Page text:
U.S.-China Relations in an Age of Strategic Reappraisal and Realignment

Remarks to the Foreign Affairs Retirees of New England

There comes a time in every man’s life when he has more to recall than to anticipate. Like everyone else in this room today, I keep striving to reach that point and falling short. I can’t help looking to the future, because that’s where I’m going to spend the rest of my life. Besides, it’s getting so hard to remember things.

I can’t help thinking of the old man who was sitting with his friend in the living room while his wife rustled up dinner for them. He turned to his friend and said: “my wife and I went to this really incredible restaurant downtown last week. Amazing food. Impeccable service.”

“What’s the name of it?” his friend asked.

“Well . . . ”  He scratched his head and stared into the fireplace. After a long pause, he looked at his friend and asked: “What do you call that red flower with the thorns you give to women you love?”

“A rose?” his friend suggested.

The old man turned in the direction of the kitchen and bellowed: “Hey, Rose! What was the name of that restaurant we went to last week?”

As long as we have someone like Rose to consult, hindsight is an exact science. But, even with Rose as an assistant, prediction is not.

We are living in a world no one who toiled through the Cold War ever imagined. There is no Soviet Union. There are once again wars of religion, but there is no global contest of ideas. Five centuries of Western dominance is coming to an end and the world and regional orders created by European ascendancy and American primacy are disintegrating. Our republic is becoming a garrison state in which our civil liberties are contracting rather than expanding.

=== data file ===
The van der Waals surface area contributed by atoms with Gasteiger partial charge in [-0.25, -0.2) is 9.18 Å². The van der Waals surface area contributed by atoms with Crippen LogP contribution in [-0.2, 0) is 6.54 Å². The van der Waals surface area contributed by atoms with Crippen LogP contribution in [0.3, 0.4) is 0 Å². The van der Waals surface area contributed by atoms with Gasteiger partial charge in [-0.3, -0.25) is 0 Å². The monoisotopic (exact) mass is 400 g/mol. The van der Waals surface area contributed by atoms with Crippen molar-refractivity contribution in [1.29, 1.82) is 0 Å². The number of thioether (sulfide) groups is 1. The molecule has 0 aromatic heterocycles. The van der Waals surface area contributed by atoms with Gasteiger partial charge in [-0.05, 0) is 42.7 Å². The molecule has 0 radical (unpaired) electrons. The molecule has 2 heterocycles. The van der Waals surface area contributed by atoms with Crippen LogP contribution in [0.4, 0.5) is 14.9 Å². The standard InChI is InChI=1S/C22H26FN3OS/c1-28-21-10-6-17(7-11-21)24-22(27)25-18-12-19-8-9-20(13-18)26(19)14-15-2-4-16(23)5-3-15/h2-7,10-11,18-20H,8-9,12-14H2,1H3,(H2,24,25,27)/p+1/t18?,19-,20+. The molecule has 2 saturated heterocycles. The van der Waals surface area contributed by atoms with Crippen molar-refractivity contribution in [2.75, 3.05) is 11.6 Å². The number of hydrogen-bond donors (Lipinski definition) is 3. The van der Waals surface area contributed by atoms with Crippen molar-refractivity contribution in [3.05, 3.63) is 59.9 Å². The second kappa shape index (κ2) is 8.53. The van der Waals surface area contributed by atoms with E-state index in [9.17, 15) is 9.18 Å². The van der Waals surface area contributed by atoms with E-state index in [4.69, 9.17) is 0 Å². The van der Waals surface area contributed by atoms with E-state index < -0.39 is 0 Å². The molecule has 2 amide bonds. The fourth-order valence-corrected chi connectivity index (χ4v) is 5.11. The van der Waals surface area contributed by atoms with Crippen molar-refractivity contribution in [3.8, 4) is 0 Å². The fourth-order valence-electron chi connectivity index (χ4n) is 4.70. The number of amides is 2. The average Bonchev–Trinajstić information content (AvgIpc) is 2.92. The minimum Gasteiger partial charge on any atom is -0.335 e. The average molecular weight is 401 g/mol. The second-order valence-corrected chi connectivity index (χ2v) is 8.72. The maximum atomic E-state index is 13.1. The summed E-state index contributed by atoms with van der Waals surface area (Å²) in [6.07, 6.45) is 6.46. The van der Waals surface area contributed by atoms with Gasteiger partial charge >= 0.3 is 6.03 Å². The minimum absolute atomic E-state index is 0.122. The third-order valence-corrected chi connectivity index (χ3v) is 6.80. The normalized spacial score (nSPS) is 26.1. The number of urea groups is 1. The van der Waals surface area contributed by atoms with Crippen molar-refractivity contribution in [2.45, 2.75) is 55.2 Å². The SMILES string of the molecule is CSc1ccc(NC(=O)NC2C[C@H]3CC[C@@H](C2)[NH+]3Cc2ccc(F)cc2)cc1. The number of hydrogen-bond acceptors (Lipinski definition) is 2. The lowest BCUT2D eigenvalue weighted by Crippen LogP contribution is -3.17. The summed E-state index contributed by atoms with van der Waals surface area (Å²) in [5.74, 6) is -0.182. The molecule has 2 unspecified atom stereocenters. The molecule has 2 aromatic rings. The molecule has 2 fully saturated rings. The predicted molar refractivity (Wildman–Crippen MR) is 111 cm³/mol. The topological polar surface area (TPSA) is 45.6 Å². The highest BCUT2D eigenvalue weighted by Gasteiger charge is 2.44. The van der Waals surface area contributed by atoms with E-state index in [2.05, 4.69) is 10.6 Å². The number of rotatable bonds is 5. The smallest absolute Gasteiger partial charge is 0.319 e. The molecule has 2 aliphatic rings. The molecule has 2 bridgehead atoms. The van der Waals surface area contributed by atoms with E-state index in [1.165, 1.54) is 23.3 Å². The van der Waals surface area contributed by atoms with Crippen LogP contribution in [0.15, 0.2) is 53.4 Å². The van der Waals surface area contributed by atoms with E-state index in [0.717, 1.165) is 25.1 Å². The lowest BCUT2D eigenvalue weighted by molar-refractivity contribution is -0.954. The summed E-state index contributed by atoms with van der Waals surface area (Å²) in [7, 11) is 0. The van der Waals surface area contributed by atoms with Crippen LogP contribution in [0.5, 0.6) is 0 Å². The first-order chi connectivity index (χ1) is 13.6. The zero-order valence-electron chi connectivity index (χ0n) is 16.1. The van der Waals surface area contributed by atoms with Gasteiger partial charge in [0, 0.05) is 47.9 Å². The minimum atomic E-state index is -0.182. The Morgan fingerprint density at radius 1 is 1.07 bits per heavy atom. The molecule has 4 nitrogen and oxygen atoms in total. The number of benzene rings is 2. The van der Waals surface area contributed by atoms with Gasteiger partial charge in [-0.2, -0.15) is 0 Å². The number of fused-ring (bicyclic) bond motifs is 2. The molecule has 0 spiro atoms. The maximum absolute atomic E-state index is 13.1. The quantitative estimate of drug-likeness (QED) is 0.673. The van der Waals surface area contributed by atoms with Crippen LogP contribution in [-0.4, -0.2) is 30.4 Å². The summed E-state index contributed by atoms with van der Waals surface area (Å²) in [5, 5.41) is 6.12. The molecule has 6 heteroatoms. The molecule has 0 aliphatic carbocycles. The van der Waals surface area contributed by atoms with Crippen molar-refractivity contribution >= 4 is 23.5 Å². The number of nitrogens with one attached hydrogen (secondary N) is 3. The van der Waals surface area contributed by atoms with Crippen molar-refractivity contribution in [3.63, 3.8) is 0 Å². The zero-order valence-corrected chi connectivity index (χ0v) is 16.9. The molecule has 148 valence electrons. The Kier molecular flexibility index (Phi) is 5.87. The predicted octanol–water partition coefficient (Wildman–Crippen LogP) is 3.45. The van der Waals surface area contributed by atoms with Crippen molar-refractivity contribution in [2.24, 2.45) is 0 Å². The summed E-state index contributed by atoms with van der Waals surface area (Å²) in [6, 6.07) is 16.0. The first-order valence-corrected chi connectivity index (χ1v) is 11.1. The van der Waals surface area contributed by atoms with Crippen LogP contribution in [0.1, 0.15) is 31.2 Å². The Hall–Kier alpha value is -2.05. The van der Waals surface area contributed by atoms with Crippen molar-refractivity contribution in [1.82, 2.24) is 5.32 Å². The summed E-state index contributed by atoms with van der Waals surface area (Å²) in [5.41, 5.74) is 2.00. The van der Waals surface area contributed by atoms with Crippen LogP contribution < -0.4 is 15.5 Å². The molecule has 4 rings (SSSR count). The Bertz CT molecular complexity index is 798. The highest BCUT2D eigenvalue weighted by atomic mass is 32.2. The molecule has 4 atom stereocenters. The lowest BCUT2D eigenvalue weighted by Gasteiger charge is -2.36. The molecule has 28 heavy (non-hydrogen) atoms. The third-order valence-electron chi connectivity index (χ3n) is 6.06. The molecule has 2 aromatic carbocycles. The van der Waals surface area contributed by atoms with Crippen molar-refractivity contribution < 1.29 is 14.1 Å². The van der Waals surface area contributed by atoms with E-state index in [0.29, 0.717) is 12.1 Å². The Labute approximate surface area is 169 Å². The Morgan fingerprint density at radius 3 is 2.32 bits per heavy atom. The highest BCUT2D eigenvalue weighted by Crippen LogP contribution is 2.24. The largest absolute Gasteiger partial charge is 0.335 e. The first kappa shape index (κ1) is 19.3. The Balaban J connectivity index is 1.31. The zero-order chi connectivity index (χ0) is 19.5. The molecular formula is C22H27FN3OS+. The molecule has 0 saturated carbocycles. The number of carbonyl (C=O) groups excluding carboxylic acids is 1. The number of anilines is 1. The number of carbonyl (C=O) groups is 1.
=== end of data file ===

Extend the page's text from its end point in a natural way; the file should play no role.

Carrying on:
Except where we are making war on foreigners, they no longer pay as much attention to us as they used to. In most places, anti-Americanism is giving way to creeping indifference about what Washington and New York think. For the first time since about 1880, there will soon be an economy larger than ours. We need to adjust to China’s return to wealth and power as well as to the strikingly unfamiliar context in which this is occurring.

It’s already obvious that the 21st century will be very different from the last. Before I get to the evolving relationship between the United States and China, let me briefly sketch out some of the remarkable changes taking place in the world that the U.S. and China cohabit. These changes add up to the end of the worlds created by World War I, World War II, and the Cold War. Power is devolving to the world’s regions. No one is in overall charge. And that raises a lot of questions.